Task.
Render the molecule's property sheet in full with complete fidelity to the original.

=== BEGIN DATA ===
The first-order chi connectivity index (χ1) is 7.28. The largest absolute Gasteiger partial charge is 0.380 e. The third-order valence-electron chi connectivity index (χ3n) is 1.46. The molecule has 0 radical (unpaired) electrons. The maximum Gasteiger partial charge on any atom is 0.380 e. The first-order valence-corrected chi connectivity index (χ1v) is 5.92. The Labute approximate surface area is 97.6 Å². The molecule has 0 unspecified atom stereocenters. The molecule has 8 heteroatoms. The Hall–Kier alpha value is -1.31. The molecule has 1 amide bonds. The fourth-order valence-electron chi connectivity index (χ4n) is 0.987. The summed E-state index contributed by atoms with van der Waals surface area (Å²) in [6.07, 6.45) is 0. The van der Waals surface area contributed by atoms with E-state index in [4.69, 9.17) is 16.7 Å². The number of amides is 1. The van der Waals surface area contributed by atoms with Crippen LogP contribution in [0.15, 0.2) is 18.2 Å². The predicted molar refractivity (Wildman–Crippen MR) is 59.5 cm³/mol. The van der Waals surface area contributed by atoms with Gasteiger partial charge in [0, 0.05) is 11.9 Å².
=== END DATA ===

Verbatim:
The first-order chi connectivity index (χ1) is 7.28. The largest absolute Gasteiger partial charge is 0.380 e. The third-order valence-electron chi connectivity index (χ3n) is 1.46. The molecule has 0 radical (unpaired) electrons. The maximum Gasteiger partial charge on any atom is 0.380 e. The first-order valence-corrected chi connectivity index (χ1v) is 5.92. The Labute approximate surface area is 97.6 Å². The molecule has 0 unspecified atom stereocenters. The molecule has 8 heteroatoms. The Hall–Kier alpha value is -1.31. The molecule has 1 amide bonds. The fourth-order valence-electron chi connectivity index (χ4n) is 0.987. The summed E-state index contributed by atoms with van der Waals surface area (Å²) in [6.07, 6.45) is 0. The van der Waals surface area contributed by atoms with E-state index in [4.69, 9.17) is 16.7 Å². The number of amides is 1. The van der Waals surface area contributed by atoms with Crippen LogP contribution in [0.15, 0.2) is 18.2 Å². The predicted molar refractivity (Wildman–Crippen MR) is 59.5 cm³/mol. The van der Waals surface area contributed by atoms with Gasteiger partial charge in [0, 0.05) is 11.9 Å².